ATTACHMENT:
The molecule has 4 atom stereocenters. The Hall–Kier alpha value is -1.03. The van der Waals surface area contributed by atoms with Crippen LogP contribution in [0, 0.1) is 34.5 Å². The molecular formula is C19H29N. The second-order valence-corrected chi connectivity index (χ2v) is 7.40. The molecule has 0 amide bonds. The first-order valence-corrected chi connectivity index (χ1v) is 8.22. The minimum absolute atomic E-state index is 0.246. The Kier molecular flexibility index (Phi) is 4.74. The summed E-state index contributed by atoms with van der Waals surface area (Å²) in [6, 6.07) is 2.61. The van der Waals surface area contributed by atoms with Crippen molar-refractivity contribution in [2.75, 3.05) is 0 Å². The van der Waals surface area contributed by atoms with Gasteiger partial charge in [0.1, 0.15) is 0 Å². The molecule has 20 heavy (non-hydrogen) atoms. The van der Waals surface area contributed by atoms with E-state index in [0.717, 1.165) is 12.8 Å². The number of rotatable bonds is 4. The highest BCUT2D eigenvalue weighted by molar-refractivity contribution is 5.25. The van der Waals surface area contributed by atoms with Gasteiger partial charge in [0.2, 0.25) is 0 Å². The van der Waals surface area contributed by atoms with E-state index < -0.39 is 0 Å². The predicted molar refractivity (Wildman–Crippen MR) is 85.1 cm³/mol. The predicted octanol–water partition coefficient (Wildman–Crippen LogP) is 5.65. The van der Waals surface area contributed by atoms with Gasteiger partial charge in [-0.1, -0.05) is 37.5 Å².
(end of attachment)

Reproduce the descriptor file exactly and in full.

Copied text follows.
The molecule has 4 atom stereocenters. The Hall–Kier alpha value is -1.03. The van der Waals surface area contributed by atoms with Crippen LogP contribution in [0, 0.1) is 34.5 Å². The molecular formula is C19H29N. The second-order valence-corrected chi connectivity index (χ2v) is 7.40. The molecule has 0 amide bonds. The first-order valence-corrected chi connectivity index (χ1v) is 8.22. The minimum absolute atomic E-state index is 0.246. The Kier molecular flexibility index (Phi) is 4.74. The summed E-state index contributed by atoms with van der Waals surface area (Å²) in [6, 6.07) is 2.61. The van der Waals surface area contributed by atoms with Crippen molar-refractivity contribution in [2.75, 3.05) is 0 Å². The van der Waals surface area contributed by atoms with Gasteiger partial charge in [0.1, 0.15) is 0 Å². The molecule has 20 heavy (non-hydrogen) atoms. The van der Waals surface area contributed by atoms with E-state index in [0.717, 1.165) is 12.8 Å². The number of rotatable bonds is 4. The highest BCUT2D eigenvalue weighted by molar-refractivity contribution is 5.25. The van der Waals surface area contributed by atoms with Gasteiger partial charge in [0.2, 0.25) is 0 Å². The van der Waals surface area contributed by atoms with E-state index < -0.39 is 0 Å². The predicted molar refractivity (Wildman–Crippen MR) is 85.1 cm³/mol. The predicted octanol–water partition coefficient (Wildman–Crippen LogP) is 5.65. The van der Waals surface area contributed by atoms with Gasteiger partial charge in [-0.1, -0.05) is 37.5 Å².